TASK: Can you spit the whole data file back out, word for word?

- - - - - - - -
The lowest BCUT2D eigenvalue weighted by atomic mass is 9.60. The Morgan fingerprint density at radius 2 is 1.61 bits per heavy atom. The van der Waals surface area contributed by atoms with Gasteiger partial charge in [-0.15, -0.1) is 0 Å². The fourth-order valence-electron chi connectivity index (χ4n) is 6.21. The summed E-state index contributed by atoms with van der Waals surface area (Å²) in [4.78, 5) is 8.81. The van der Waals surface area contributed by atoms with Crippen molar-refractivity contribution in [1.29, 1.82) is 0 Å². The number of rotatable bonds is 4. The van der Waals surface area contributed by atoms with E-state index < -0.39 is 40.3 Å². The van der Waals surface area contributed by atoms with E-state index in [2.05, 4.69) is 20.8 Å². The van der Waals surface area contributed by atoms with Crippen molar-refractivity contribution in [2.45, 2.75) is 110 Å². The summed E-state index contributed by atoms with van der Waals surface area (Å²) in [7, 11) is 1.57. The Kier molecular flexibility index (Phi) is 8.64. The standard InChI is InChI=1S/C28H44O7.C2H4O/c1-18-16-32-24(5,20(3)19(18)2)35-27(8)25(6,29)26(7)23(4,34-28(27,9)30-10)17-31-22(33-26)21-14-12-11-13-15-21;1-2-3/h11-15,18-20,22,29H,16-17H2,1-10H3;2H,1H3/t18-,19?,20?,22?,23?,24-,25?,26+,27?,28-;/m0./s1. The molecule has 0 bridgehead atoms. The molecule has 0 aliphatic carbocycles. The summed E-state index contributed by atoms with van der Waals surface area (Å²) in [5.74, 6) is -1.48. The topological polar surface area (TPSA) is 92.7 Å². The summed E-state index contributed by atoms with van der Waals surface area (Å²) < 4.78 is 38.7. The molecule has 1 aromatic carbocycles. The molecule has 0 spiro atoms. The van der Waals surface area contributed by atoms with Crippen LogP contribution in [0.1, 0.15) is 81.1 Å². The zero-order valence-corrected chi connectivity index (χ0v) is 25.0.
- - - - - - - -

The lowest BCUT2D eigenvalue weighted by atomic mass is 9.60. The Morgan fingerprint density at radius 2 is 1.61 bits per heavy atom. The van der Waals surface area contributed by atoms with Gasteiger partial charge in [-0.15, -0.1) is 0 Å². The fourth-order valence-electron chi connectivity index (χ4n) is 6.21. The summed E-state index contributed by atoms with van der Waals surface area (Å²) in [4.78, 5) is 8.81. The van der Waals surface area contributed by atoms with Crippen molar-refractivity contribution in [1.29, 1.82) is 0 Å². The number of rotatable bonds is 4. The van der Waals surface area contributed by atoms with E-state index < -0.39 is 40.3 Å². The van der Waals surface area contributed by atoms with E-state index in [2.05, 4.69) is 20.8 Å². The van der Waals surface area contributed by atoms with Crippen molar-refractivity contribution in [2.45, 2.75) is 110 Å². The summed E-state index contributed by atoms with van der Waals surface area (Å²) in [7, 11) is 1.57. The Kier molecular flexibility index (Phi) is 8.64. The standard InChI is InChI=1S/C28H44O7.C2H4O/c1-18-16-32-24(5,20(3)19(18)2)35-27(8)25(6,29)26(7)23(4,34-28(27,9)30-10)17-31-22(33-26)21-14-12-11-13-15-21;1-2-3/h11-15,18-20,22,29H,16-17H2,1-10H3;2H,1H3/t18-,19?,20?,22?,23?,24-,25?,26+,27?,28-;/m0./s1. The molecule has 0 bridgehead atoms. The molecule has 0 aliphatic carbocycles. The summed E-state index contributed by atoms with van der Waals surface area (Å²) in [5.74, 6) is -1.48. The topological polar surface area (TPSA) is 92.7 Å². The summed E-state index contributed by atoms with van der Waals surface area (Å²) < 4.78 is 38.7. The molecule has 1 aromatic carbocycles. The molecule has 0 spiro atoms. The van der Waals surface area contributed by atoms with Crippen LogP contribution in [0.1, 0.15) is 81.1 Å². The zero-order valence-corrected chi connectivity index (χ0v) is 25.0.